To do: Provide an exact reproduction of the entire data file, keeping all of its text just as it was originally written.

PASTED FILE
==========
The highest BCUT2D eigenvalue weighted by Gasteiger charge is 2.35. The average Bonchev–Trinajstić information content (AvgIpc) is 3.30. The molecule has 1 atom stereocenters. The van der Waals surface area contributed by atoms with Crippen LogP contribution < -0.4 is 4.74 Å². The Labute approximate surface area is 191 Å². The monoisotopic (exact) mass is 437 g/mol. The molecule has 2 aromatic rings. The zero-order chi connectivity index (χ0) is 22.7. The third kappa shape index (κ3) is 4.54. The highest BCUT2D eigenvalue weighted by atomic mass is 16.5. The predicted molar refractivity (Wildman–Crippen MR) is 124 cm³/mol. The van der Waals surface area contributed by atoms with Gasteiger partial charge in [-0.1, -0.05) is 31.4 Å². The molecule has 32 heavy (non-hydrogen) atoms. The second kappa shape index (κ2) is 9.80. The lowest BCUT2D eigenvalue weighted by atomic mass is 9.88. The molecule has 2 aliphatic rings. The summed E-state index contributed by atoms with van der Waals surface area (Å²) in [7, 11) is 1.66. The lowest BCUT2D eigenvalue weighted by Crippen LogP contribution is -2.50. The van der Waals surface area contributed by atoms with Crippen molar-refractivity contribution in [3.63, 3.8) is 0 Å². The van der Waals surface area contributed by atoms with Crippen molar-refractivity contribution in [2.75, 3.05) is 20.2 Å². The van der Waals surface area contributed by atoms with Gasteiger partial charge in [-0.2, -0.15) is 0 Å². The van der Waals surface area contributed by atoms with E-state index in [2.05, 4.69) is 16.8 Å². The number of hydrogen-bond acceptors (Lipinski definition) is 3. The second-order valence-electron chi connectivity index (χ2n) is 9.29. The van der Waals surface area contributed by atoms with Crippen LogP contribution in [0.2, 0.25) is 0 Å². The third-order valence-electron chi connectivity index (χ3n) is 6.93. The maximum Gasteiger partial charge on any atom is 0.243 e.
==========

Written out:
The highest BCUT2D eigenvalue weighted by Gasteiger charge is 2.35. The average Bonchev–Trinajstić information content (AvgIpc) is 3.30. The molecule has 1 atom stereocenters. The van der Waals surface area contributed by atoms with Crippen LogP contribution < -0.4 is 4.74 Å². The Labute approximate surface area is 191 Å². The monoisotopic (exact) mass is 437 g/mol. The molecule has 2 aromatic rings. The zero-order chi connectivity index (χ0) is 22.7. The third kappa shape index (κ3) is 4.54. The highest BCUT2D eigenvalue weighted by atomic mass is 16.5. The predicted molar refractivity (Wildman–Crippen MR) is 124 cm³/mol. The van der Waals surface area contributed by atoms with Gasteiger partial charge in [-0.1, -0.05) is 31.4 Å². The molecule has 32 heavy (non-hydrogen) atoms. The second kappa shape index (κ2) is 9.80. The lowest BCUT2D eigenvalue weighted by atomic mass is 9.88. The molecule has 2 aliphatic rings. The summed E-state index contributed by atoms with van der Waals surface area (Å²) in [7, 11) is 1.66. The lowest BCUT2D eigenvalue weighted by Crippen LogP contribution is -2.50. The van der Waals surface area contributed by atoms with Crippen molar-refractivity contribution in [3.63, 3.8) is 0 Å². The van der Waals surface area contributed by atoms with Crippen molar-refractivity contribution in [2.75, 3.05) is 20.2 Å². The van der Waals surface area contributed by atoms with Gasteiger partial charge in [-0.2, -0.15) is 0 Å². The van der Waals surface area contributed by atoms with E-state index in [2.05, 4.69) is 16.8 Å². The number of hydrogen-bond acceptors (Lipinski definition) is 3. The second-order valence-electron chi connectivity index (χ2n) is 9.29. The van der Waals surface area contributed by atoms with Crippen LogP contribution in [0.2, 0.25) is 0 Å². The third-order valence-electron chi connectivity index (χ3n) is 6.93. The maximum Gasteiger partial charge on any atom is 0.243 e.